Thursday, January 11, 2007

Dust in the wind

Masking the truth
Bodh Gaya, Bihar (India)

Why did the Buddha choose to manifest in such a dusty, polluted, nasty place?

The answer is obvious: Because the place and its people really, really needed it.

Or, maybe not so obvious: at the time of the Buddha's historical life (about 500 years before Christ; that is, historical life, as opposed to his many thousands of other lives), perhaps Bodh Gaya, Bihar and Uttar Pradesh were not the dusty hell-holes they now are.

I have not written much lately; carpal tunnel syndrome keeps me off the computer for more than an hour a day (barely enough to answer emails). I'm in the middle of a trip to Buddhist India - first Sarnath, to see His Holiness the Dalai Lama teach and wander among the ruins of an ancient Buddhist monastic complex; then Bodh Gaya, Nalanda, Rajgir and possibly Sanchi; then finally, the Dalai Lama's teachings in Dharmsala (March 3-14).

It is weird, considering that Muslims destroyed the place about a thousand years ago, to sit among the peaceful ruins with chanting monks, and hear the local mosque's call of "AllahuAkbar." It's even weirder to encounter Muslim beggars (less common than Hindu beggars, but still to be found). I feel like saying, "Hey guy, why are you asking ME for money? I'm an infidel, the devil incarnate, a member of the degenerate West. You've got the one true way, the only true religion! How could an unbeliever like me possibly help you? There's the mosque, go talk to the big guy and tell him your problems."

Besides, your ancestors knocked down all the nice architecture in the area....don't blame me for the town being a smoggy, dusty pile of beggars. Enjoy the piles of rubble and your superior faith.
I have noticed that, at none of the ruins destroyed by the invaders - Sarnath nor Bodh Gaya nor Nalanda (at the time the largest university in the world, with 10,000 monk students) - at none of these is the truth about their demise told on the plaques or sign-boards. The origin, the rediscovering and reconstruction, yes - but the signs are strangely silent as to why these places (immense complexes of beauty) had to be restored in the first place. It was not natural decay, by a long shot.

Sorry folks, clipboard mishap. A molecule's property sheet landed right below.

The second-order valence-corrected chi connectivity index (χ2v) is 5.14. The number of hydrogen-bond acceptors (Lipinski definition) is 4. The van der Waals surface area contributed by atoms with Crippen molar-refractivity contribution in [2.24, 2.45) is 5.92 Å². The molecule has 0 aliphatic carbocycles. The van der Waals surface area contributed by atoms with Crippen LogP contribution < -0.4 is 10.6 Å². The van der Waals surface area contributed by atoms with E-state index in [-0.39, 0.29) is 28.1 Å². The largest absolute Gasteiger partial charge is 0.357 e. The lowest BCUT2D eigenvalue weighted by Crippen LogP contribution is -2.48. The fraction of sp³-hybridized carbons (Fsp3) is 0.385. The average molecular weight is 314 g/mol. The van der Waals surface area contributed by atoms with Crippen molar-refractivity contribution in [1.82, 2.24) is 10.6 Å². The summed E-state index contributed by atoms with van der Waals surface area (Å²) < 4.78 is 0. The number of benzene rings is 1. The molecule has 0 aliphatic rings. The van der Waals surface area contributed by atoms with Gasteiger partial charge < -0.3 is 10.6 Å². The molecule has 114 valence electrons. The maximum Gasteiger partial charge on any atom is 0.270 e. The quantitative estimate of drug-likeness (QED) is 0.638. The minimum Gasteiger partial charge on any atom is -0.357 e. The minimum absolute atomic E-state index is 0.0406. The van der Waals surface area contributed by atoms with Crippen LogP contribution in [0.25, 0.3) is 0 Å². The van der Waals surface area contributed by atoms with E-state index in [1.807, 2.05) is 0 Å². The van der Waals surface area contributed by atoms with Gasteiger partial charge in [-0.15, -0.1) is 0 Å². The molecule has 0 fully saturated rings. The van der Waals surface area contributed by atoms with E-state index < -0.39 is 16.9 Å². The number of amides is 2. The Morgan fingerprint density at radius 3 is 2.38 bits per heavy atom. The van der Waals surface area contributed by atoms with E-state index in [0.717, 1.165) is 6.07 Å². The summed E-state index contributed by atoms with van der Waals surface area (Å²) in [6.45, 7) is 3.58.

In fact it's hard to imagine how the invaders (some Turkish, some Persian, some Afghani), without benefit of a modern wrecking ball, even managed to decimate such massive stone complexes. They must have had tremendous energy, and tremendous hatred, to tear down what amounts to a small city devoted to the study and worship of another faith.

What kind of PC history-rewriting campaign is going on, that no one is allowed to mention (for the public record) the destruction of temples, monasteries and Buddhist universities?

I understand that in early February a nearby small town has a Sufi festival with ecstatic saints, lots of singing and joyful music. Maybe I can catch some a different side - a more mystical one - of Islamic tradition there. At any rate, after Karmapa's departure there was an immense energy vacuum and I am ready to see a few local Buddhist sites, then push off to new horizons.

1 comment:

Phoenix said...

I think what your doing is pretty cool. Just surfing on the net lol, i like your blog. Hope you have fun with it, and its really good :) never can be bothered to do mine.
You know, that stuff about Buddhism really helped me with my RS homework just now thanks lol